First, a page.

Remember that worrisome new form of botulinum toxin we told you about in late 2013, the one that supposedly had to be kept secret out of fear it could be used as a bioweapon that would evade all of our medical defenses? Well, as it turns out, it’s not that scary after all. The antitoxin stored in the government’s emergency stockpile works and would neutralize the toxin just fine. Botulinum toxin is one of the most poisonous substances known, and for a long time scientists knew of seven different types. Then researchers at the California Department of Public Health announced that they’d discovered the first new form of the toxin to turn up in over 40 years. They called it "type H" and described their find in a medical journal. But here’s the unusual and worrying part: The editors of the journal allowed the researchers to withhold key genetic details that would allow others to make or study this toxin. The reason given was that "no antitoxins as yet have been developed to counteract the novel C. botulinum toxin."
When other scientists finally got the strain, they were relieved. "We don’t think it poses a new, novel threat," says Robert Tauxe of the CDC’s division of foodborne, waterborne and environmental diseases. "It appears to be a hybrid, that is a naturally occurring combination of two other existing toxins."

3 cases of wound botulism in O.C.: Here’s what it is
from Los Angeles Times

Three people have been hospitalized in Orange County in the last month with wound botulism after injecting black tar heroin, health officials say. What is wound botulism? It’s a serious illness that can cause paralysis or even death and occurs when the botulism bacteria gets into a wound, multiplies and produces toxin. Heroin can be contaminated with botulism spores. Heroin-related botulism has spiked in California in recent years, according to the California Department of Public Health. The state has an epidemic of wound botulism, the department says. Three-quarters of the reported cases of wound botulism in the United States are in California.

Hispanic infants hit hardest in 2014 pertussis epidemic
from Family Practice News

In the 2014 pertussis epidemic in California, the burden of disease was highest for Hispanic infants and non-Hispanic white teenagers aged 14-16 years, researchers from the California Department of Public Health reported.
Pertussis incidence was 207 per 100,000 population for Hispanic infants less than 12 months old and 166.2 cases per 100,000 in white 14- to 16-year-olds, compared with an overall incidence of 26 cases per 100,000 for the period from Jan. 1 to Nov. 26, 2014. White, non-Hispanic infants and black infants also had rates over 100 per 100,000, noted Kathleen Winter and her associates of the California Department of Public Health.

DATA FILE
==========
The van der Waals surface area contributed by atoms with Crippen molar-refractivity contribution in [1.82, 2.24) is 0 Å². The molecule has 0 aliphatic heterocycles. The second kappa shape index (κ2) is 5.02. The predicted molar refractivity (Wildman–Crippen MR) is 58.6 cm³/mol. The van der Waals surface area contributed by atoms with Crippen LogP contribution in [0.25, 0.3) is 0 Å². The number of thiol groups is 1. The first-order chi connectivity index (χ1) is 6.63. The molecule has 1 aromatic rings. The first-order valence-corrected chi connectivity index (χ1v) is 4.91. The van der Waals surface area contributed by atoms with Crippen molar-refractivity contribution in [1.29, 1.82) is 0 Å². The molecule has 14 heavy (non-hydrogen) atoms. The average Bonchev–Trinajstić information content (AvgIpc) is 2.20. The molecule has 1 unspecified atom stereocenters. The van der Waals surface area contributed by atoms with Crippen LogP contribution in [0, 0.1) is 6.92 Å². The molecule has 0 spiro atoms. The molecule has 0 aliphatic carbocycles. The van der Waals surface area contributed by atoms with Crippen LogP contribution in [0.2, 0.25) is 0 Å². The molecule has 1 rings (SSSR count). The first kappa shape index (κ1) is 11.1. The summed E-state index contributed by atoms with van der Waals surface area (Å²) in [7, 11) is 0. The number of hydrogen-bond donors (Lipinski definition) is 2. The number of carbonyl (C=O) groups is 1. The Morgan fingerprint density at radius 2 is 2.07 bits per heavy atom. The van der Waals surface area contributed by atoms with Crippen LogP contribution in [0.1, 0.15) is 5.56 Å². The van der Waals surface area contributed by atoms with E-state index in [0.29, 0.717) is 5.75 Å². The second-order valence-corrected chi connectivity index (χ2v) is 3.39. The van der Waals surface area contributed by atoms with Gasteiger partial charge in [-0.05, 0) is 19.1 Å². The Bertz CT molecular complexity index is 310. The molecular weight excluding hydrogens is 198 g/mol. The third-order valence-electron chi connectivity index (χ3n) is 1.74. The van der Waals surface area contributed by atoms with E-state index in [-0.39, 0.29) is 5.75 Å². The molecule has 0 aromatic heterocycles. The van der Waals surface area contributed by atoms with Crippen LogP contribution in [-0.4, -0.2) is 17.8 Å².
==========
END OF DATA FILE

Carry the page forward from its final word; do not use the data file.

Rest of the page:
New Books!

The Public Health Library has the following new books available in print:

1. Principles of evaluation and research for health care programs. By Karen (Kay) M. Perrin. Burlington, MA: Jones & Bartlett Learning, 2014.
Call number: RA440.85 P47 2014.
See sample materials and table of contents from the publisher.

2. Integrating health impact assessment with the policy process: lessons and experiences from around the world. Edited by Monica O’Mullane. Oxford: Oxford University Press, 2013.
Call number: RRA394.9 .I584 2013.
Find abstracts of each chapter here.

3. Multicultural approaches to health and wellness in America. Edited by Regan A.R. Gurung. Santa Barbara, California: Praeger, 2014.
Call number: RA776.9 .M85 2014 v.1; RA776.9 .M85 2014 v.2.
View a table of contents for each volume.

and here are some new titles available online from the National Academies Press which require a free registration to download a pdf of the title:

4. Supporting a Movement for Health and Health Equity: Lessons from Social Movements: Workshop Summary. Institute of Medicine. Washington, DC: The National Academies Press, 2014.

5. Exploring Opportunities for Collaboration Between Health and Education to Improve Population Health. Institute of Medicine. Washington, DC: The National Academies Press, 2014.

6. Business Engagement in Building Healthy Communities: Workshop Summary. Institute of Medicine. Washington, DC: The National Academies Press, 2015.

Please note that these books are only a small selection of what is newly available. If you are interested in checking out any book(s), submit a request using our online form and we will mail the book(s) to you.

You may also log into your web portal account to request book(s).

If you do not currently possess a UC Berkeley library card, you will need to apply for one before we can check out a book to you.